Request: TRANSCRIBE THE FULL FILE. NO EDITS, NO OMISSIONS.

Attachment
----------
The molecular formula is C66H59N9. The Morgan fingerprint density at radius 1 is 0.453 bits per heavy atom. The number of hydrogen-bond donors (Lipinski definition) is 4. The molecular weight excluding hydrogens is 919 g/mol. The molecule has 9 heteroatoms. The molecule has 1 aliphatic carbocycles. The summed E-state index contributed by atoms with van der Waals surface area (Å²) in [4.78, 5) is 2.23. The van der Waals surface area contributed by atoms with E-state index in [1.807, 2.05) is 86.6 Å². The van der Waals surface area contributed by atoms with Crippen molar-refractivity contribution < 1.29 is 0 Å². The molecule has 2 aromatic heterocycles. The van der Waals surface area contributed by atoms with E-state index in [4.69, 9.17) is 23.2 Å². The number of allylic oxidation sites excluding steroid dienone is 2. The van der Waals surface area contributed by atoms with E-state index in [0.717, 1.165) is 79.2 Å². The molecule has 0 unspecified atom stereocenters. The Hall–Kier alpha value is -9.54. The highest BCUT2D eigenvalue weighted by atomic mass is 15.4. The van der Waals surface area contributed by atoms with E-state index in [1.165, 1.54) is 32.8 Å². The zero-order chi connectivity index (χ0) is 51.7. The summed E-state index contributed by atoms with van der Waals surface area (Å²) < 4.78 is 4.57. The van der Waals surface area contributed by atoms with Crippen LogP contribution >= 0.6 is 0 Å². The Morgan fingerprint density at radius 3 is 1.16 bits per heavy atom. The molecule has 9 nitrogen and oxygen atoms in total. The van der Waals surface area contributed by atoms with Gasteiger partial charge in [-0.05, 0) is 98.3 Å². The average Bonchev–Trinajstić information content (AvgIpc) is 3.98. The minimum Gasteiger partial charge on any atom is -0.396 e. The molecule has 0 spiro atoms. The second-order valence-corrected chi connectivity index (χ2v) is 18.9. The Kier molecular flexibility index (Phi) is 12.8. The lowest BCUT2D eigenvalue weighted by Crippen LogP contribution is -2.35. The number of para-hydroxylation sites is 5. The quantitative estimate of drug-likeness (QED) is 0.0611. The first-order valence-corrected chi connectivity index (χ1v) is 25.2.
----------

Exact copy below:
The molecular formula is C66H59N9. The Morgan fingerprint density at radius 1 is 0.453 bits per heavy atom. The number of hydrogen-bond donors (Lipinski definition) is 4. The molecular weight excluding hydrogens is 919 g/mol. The molecule has 9 heteroatoms. The molecule has 1 aliphatic carbocycles. The summed E-state index contributed by atoms with van der Waals surface area (Å²) in [4.78, 5) is 2.23. The van der Waals surface area contributed by atoms with E-state index in [1.807, 2.05) is 86.6 Å². The van der Waals surface area contributed by atoms with Crippen molar-refractivity contribution < 1.29 is 0 Å². The molecule has 2 aromatic heterocycles. The van der Waals surface area contributed by atoms with E-state index in [4.69, 9.17) is 23.2 Å². The number of allylic oxidation sites excluding steroid dienone is 2. The van der Waals surface area contributed by atoms with E-state index in [0.717, 1.165) is 79.2 Å². The molecule has 0 unspecified atom stereocenters. The Hall–Kier alpha value is -9.54. The highest BCUT2D eigenvalue weighted by atomic mass is 15.4. The van der Waals surface area contributed by atoms with E-state index in [1.165, 1.54) is 32.8 Å². The zero-order chi connectivity index (χ0) is 51.7. The summed E-state index contributed by atoms with van der Waals surface area (Å²) < 4.78 is 4.57. The van der Waals surface area contributed by atoms with Crippen LogP contribution >= 0.6 is 0 Å². The Morgan fingerprint density at radius 3 is 1.16 bits per heavy atom. The molecule has 9 nitrogen and oxygen atoms in total. The van der Waals surface area contributed by atoms with Gasteiger partial charge in [-0.05, 0) is 98.3 Å². The average Bonchev–Trinajstić information content (AvgIpc) is 3.98. The minimum Gasteiger partial charge on any atom is -0.396 e. The molecule has 0 spiro atoms. The second-order valence-corrected chi connectivity index (χ2v) is 18.9. The Kier molecular flexibility index (Phi) is 12.8. The lowest BCUT2D eigenvalue weighted by Crippen LogP contribution is -2.35. The number of para-hydroxylation sites is 5. The quantitative estimate of drug-likeness (QED) is 0.0611. The first-order valence-corrected chi connectivity index (χ1v) is 25.2.